Cover image for Fire & blood / George R. R. Martin ; illustrated by Doug Wheatley.
Title:
Fire & blood / George R. R. Martin ; illustrated by Doug Wheatley.
Title Variants:
Fire and blood
ISBN:
9781524796280
Edition:
First edition.
Publication Information:
New York : Bantam Books, 2018.

©2018
Physical Description:
706 pages : illustrations, genealogical tables ; 25 cm
General Note:
A song of ice and fire. A Targaryen history
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Summary

Summary

#1 NEW YORK TIMES BESTSELLER * The thrilling history of the Targaryens comes to life in this masterly work by the author of A Song of Ice and Fire, the inspiration for HBO's Game of Thrones .

Centuries before the events of A Game of Thrones, House Targaryen--the only family of dragonlords to survive the Doom of Valyria--took up residence on Dragonstone. Fire & Blood begins their tale with the legendary Aegon the Conqueror, creator of the Iron Throne, and goes on to recount the generations of Targaryens who fought to hold that iconic seat, all the way up to the civil war that nearly tore their dynasty apart.

What really happened during the Dance of the Dragons? Why was it so deadly to visit Valyria after the Doom? What were Maegor the Cruel's worst crimes? What was it like in Westeros when dragons ruled the skies? These are but a few of the questions answered in this essential chronicle, as related by a learned maester of the Citadel and featuring more than eighty all-new black-and-white illustrations by artist Doug Wheatley. Readers have glimpsed small parts of this narrative in such volumes as The World of Ice & Fire, but now, for the first time, the full tapestry of Targaryen history is revealed.

With all the scope and grandeur of Gibbon's The History of the Decline and Fall of the Roman Empire, Fire & Blood is the the first volume of the definitive two-part history of the Targaryens, giving readers a whole new appreciation for the dynamic, often bloody, and always fascinating history of Westeros.


Author Notes

George R. R. Martin was born on September 20, 1948 in Bayonne, New Jersey. He began writing at an early age, selling monster stories for pennies to neighborhood children. He received B.S. and M.S. degrees in Journalism from Northwestern University. In 1986, he worked as a story editor for the CBS series The Twilight Zone. He was also an executive story consultant, producer and co-supervising producer for CBS's Beauty and the Beast.

In 1970, he sold the story The Hero to Galaxy magazine. Since becoming a full-time writer in 1979, he has written many novels, stories, and series including A Song for Lya, Portraits of His Children, The Pear-Shaped Man, and the Song of Ice and Fire series. He has won numerous awards including five Locus Awards, three Hugo Awards and two Nebula awards. In 2013 he made The New York Times Best Seller List with his titles A Dance with Dragons and A Game of Thrones: a Clash of Kings, a Storm of Swords, a Feast for Crows. His title's Rogues and The Ice Dragon made the New York Times List in 2014. Martin's title, A Knight of Seven Kingdoms, A Song of Fire and Ice novel, made the New York Times bestseller list in 2015. He is number 4 on the Hollywood Reporter's '25 Most Powerful Authors' 2016 list.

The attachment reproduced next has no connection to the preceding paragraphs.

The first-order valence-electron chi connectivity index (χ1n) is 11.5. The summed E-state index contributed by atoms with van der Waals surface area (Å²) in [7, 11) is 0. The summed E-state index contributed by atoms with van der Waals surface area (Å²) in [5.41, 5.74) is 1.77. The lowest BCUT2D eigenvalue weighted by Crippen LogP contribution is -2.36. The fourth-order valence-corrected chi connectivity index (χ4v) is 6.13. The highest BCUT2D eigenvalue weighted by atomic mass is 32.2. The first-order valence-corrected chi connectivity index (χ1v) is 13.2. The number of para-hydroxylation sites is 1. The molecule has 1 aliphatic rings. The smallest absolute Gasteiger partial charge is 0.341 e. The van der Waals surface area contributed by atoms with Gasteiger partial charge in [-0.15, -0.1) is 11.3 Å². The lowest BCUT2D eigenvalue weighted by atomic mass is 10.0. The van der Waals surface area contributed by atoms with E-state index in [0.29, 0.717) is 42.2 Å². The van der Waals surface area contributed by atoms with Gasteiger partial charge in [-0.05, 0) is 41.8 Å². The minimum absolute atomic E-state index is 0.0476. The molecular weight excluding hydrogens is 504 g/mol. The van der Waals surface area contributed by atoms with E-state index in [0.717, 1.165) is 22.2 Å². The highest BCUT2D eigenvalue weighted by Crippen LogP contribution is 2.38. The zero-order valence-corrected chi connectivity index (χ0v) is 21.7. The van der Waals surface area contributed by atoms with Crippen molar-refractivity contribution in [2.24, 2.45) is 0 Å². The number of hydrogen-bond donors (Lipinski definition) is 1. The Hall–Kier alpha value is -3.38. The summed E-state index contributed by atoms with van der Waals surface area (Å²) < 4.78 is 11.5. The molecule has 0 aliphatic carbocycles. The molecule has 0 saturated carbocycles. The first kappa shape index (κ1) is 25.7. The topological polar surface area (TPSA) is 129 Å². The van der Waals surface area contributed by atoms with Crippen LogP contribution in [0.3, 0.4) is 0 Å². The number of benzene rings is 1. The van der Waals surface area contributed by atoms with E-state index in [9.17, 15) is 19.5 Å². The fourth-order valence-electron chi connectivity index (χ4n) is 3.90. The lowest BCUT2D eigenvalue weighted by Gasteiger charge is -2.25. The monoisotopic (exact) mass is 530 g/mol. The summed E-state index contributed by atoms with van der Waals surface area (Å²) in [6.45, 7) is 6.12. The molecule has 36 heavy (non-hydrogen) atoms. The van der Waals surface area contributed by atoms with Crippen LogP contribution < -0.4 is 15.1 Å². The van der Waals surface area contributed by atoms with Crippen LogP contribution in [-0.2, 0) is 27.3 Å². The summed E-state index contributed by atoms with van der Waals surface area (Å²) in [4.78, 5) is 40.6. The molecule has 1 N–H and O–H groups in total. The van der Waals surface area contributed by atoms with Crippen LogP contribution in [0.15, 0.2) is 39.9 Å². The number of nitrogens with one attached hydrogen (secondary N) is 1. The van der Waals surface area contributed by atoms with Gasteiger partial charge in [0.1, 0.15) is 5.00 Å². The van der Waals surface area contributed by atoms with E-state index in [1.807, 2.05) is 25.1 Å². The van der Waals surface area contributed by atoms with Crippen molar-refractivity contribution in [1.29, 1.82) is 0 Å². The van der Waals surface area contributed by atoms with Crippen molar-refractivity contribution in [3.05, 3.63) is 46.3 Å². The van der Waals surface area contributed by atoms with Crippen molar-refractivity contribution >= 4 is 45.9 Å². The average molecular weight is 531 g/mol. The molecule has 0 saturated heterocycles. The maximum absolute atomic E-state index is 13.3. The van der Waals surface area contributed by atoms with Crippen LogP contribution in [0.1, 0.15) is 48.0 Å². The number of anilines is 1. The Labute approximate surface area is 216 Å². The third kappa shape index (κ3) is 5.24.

(Bowker Author Biography)


Reviews 1

Publisher's Weekly Review

Martin's evocative storytelling style and gift for gripping narrative are mostly absent from this dry history of the blood-drenched Targaryens, one of the central dynasties of the land of Westeros (setting of the Song of Ice and Fire series and the HBO show Game of Thrones). Beginning with the Targaryens' fortuitous escape from the destruction of Valyria and Aegon Targaryen's subsequent conquest of Westeros, and concluding with the ascent of young King Aegon III to Westeros's Iron Throne some 130 years later, Martin gives equal weight to each member of the Targaryen family. The deliberately inbreeding Targaryens share a number of characteristics through the generations-chiefly brutality, snobbishness, and the single-minded pursuit of power-and it can be hard to keep track of who's who. Brief sections are dramatic ("the golden dragon devoured the queen in six bites") or salacious ("it aroused the princess to watch the men disporting with one another"), and there are entertaining snatches of dialogue and detailed depictions of battles, but they only last a few pages before a return to brisk summary. The conceit of the history being written by one Archmaester Gyldayn ("author" of several other works of Westerosi scholarship, most recently The Sons of the Dragon) mostly gives rise to images of unhappy Westerosi schoolchildren being forced to study this weighty textbook. Fans hungry for the next Song of Ice and Fire novel will find this volume whets, but does not satisfy, their appetites. (Nov.) © Copyright PWxyz, LLC. All rights reserved.